These same basic principals can be applied to other pronounceable categories. The “Radio Test” really is the best way to get a good idea of whether your LLLL.com is pronounceable or not. If your LLLL.com was mentioned on the radio, would listeners be able to spell it without difficulty? It’s better to ask other people than to try and determine this yourself — most of us will be inherently biased towards our own LLLL.coms.

In general, the best performing letters are: A, S, E, M, D, I, T, O. Other strong letters include F, G, H. The letters J,K,Q,U,V,W,X,Y,Z are referred as non-premium letters. The presence of one of these letters considerably devalues a 4 letter .com under most circumstances. Of these, Q, X, Z are the weakest.

Certain letters perform better in certain positions than others. The letter “I” for instance is a particularly strong ending letter which stands as an acronym for many commonly used words such as International, Incorporated, Industries,… C,I,L make stronger ending letters than they typically are elsewhere in an LLLL.com. A and O are strong in either the starting or ending position and S is stronger in the starting position. This is by no means an exhaustive list, merely examples of letters which perform better in particular positions.

Always Consider:

Pronounceability (does it pass the radio test?)
Memorability
Brandability
Likelihood of an existing or future enduser
Traffic/Revenue
Anything which differentiates it from other LLLL.coms

 

Definitions:

C = Character. When seen in a domain name listing, the number of C’s refers to the number of characters in a domain name. In the domain name industry, the term Character refers to either a Letter of the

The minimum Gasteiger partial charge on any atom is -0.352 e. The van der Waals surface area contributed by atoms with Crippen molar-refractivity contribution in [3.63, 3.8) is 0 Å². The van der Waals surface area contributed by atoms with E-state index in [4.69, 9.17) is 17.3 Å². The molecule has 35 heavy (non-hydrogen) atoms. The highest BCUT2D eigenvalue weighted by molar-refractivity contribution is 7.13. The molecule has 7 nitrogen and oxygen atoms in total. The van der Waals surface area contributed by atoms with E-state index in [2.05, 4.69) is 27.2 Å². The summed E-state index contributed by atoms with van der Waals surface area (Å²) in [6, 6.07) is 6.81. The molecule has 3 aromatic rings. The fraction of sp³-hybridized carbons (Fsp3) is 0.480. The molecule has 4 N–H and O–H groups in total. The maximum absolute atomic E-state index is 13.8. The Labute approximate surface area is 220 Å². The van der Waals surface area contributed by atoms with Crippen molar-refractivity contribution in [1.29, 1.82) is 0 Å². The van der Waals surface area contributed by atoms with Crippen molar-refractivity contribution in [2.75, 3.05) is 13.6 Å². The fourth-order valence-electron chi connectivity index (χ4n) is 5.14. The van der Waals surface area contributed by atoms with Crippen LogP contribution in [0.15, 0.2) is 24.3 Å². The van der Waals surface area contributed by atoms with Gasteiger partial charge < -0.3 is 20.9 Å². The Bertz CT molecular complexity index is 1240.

English alphabet (A-Z) or a Number (0-9). A domain with many characters may have both many letters and many numbers.

L = Letter. When seen is a domain name listing, the number of L’s refers to the number of letters in a domain name.

N = Number. When seen in a domain name listing, the number of N’s refers to the number of numbers in a domain name.

Premium LLLL.com: A premium domain name is a domain name composed exclusively of letters: A,B,C,D,E,F,G,H,I,L,M,N,O,P,R,S,T. These letters are referred to as “premium letters”. A premium LLLL.com is, in other words, an LLLL.com devoid of the letters: J,K,Q,U,V,W,X,Y,Z. These letters are commonly referred to as non-premium letters. The letters J,K,U,V,W,Y are considered by most domain investors to be of higher quality than the letters Q,X,Z. The letters: J,K,U,V,W,Y are commonly referred to as “semi-premium” letters, whereas Q,X,Z are referred to as “bad letters”. These terms are used strictly in a reseller setting and currently hold the largest weight in the 3 and 4 letter markets. More information on premium letters and premium domains will be provided in the 4 letter (LLLL) .com section which is included below.